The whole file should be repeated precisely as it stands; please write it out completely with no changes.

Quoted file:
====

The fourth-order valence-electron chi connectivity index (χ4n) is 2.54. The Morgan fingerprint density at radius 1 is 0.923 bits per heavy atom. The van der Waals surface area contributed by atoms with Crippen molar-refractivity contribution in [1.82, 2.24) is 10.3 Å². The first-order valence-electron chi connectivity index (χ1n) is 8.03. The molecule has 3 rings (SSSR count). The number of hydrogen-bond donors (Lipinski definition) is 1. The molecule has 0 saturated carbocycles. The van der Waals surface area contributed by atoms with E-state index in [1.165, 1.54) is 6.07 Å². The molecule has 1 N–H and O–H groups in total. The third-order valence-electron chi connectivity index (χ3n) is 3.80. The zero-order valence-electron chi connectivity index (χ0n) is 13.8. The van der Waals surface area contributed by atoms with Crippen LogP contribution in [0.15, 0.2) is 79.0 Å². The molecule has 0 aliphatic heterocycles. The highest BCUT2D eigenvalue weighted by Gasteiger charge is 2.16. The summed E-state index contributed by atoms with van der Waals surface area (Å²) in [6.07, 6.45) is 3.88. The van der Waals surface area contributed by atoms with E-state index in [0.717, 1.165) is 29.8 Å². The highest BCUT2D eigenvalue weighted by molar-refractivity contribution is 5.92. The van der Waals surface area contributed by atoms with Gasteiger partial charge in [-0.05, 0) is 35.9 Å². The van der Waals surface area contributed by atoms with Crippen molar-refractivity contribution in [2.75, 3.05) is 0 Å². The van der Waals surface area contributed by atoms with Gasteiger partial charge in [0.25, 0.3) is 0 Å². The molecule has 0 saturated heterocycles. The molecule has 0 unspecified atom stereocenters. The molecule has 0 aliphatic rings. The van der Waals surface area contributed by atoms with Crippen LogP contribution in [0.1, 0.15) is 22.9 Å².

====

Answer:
The fourth-order valence-electron chi connectivity index (χ4n) is 2.54. The Morgan fingerprint density at radius 1 is 0.923 bits per heavy atom. The van der Waals surface area contributed by atoms with Crippen molar-refractivity contribution in [1.82, 2.24) is 10.3 Å². The first-order valence-electron chi connectivity index (χ1n) is 8.03. The molecule has 3 rings (SSSR count). The number of hydrogen-bond donors (Lipinski definition) is 1. The molecule has 0 saturated carbocycles. The van der Waals surface area contributed by atoms with E-state index in [1.165, 1.54) is 6.07 Å². The molecule has 1 N–H and O–H groups in total. The third-order valence-electron chi connectivity index (χ3n) is 3.80. The zero-order valence-electron chi connectivity index (χ0n) is 13.8. The van der Waals surface area contributed by atoms with Crippen LogP contribution in [0.15, 0.2) is 79.0 Å². The molecule has 0 aliphatic heterocycles. The highest BCUT2D eigenvalue weighted by Gasteiger charge is 2.16. The summed E-state index contributed by atoms with van der Waals surface area (Å²) in [6.07, 6.45) is 3.88. The van der Waals surface area contributed by atoms with E-state index in [0.717, 1.165) is 29.8 Å². The highest BCUT2D eigenvalue weighted by molar-refractivity contribution is 5.92. The van der Waals surface area contributed by atoms with Gasteiger partial charge in [-0.05, 0) is 35.9 Å². The van der Waals surface area contributed by atoms with Crippen molar-refractivity contribution in [2.75, 3.05) is 0 Å². The van der Waals surface area contributed by atoms with Gasteiger partial charge in [0.25, 0.3) is 0 Å². The molecule has 0 saturated heterocycles. The molecule has 0 unspecified atom stereocenters. The molecule has 0 aliphatic rings. The van der Waals surface area contributed by atoms with Crippen LogP contribution in [0.1, 0.15) is 22.9 Å².